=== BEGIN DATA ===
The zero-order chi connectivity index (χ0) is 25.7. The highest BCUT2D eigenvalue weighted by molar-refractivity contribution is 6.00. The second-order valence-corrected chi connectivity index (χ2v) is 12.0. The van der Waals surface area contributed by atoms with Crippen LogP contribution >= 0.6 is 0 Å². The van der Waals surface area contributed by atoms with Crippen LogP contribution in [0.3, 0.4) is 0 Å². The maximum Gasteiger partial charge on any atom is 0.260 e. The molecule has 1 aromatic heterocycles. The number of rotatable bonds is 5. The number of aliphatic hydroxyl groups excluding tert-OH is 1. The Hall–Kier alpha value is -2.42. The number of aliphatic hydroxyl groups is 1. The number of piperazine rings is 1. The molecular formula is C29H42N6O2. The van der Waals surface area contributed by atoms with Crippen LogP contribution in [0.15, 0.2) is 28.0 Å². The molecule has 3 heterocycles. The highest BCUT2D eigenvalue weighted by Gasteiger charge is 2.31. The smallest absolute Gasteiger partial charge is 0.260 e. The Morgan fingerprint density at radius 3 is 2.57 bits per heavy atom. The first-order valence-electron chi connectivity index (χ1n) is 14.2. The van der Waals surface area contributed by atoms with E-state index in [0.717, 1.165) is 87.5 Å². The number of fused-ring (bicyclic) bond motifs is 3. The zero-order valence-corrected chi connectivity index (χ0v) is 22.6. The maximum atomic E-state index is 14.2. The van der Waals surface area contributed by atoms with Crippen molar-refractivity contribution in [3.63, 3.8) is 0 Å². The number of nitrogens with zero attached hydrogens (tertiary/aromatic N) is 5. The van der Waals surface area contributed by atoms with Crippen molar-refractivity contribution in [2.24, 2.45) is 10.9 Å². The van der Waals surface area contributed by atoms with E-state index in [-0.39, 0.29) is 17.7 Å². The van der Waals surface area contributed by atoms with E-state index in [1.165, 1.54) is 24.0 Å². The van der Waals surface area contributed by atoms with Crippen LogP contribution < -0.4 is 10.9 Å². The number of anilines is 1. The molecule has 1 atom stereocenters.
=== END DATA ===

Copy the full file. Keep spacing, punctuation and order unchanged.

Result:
The zero-order chi connectivity index (χ0) is 25.7. The highest BCUT2D eigenvalue weighted by molar-refractivity contribution is 6.00. The second-order valence-corrected chi connectivity index (χ2v) is 12.0. The van der Waals surface area contributed by atoms with Crippen LogP contribution >= 0.6 is 0 Å². The van der Waals surface area contributed by atoms with Crippen LogP contribution in [0.3, 0.4) is 0 Å². The maximum Gasteiger partial charge on any atom is 0.260 e. The molecule has 1 aromatic heterocycles. The number of rotatable bonds is 5. The number of aliphatic hydroxyl groups excluding tert-OH is 1. The Hall–Kier alpha value is -2.42. The number of aliphatic hydroxyl groups is 1. The number of piperazine rings is 1. The molecular formula is C29H42N6O2. The van der Waals surface area contributed by atoms with Crippen LogP contribution in [0.15, 0.2) is 28.0 Å². The molecule has 3 heterocycles. The highest BCUT2D eigenvalue weighted by Gasteiger charge is 2.31. The smallest absolute Gasteiger partial charge is 0.260 e. The Morgan fingerprint density at radius 3 is 2.57 bits per heavy atom. The first-order valence-electron chi connectivity index (χ1n) is 14.2. The van der Waals surface area contributed by atoms with E-state index in [0.717, 1.165) is 87.5 Å². The number of fused-ring (bicyclic) bond motifs is 3. The zero-order valence-corrected chi connectivity index (χ0v) is 22.6. The maximum atomic E-state index is 14.2. The van der Waals surface area contributed by atoms with Crippen molar-refractivity contribution in [3.63, 3.8) is 0 Å². The number of nitrogens with zero attached hydrogens (tertiary/aromatic N) is 5. The van der Waals surface area contributed by atoms with Crippen molar-refractivity contribution in [2.24, 2.45) is 10.9 Å². The van der Waals surface area contributed by atoms with E-state index in [-0.39, 0.29) is 17.7 Å². The van der Waals surface area contributed by atoms with E-state index in [1.165, 1.54) is 24.0 Å². The van der Waals surface area contributed by atoms with Crippen LogP contribution < -0.4 is 10.9 Å². The number of anilines is 1. The molecule has 1 atom stereocenters.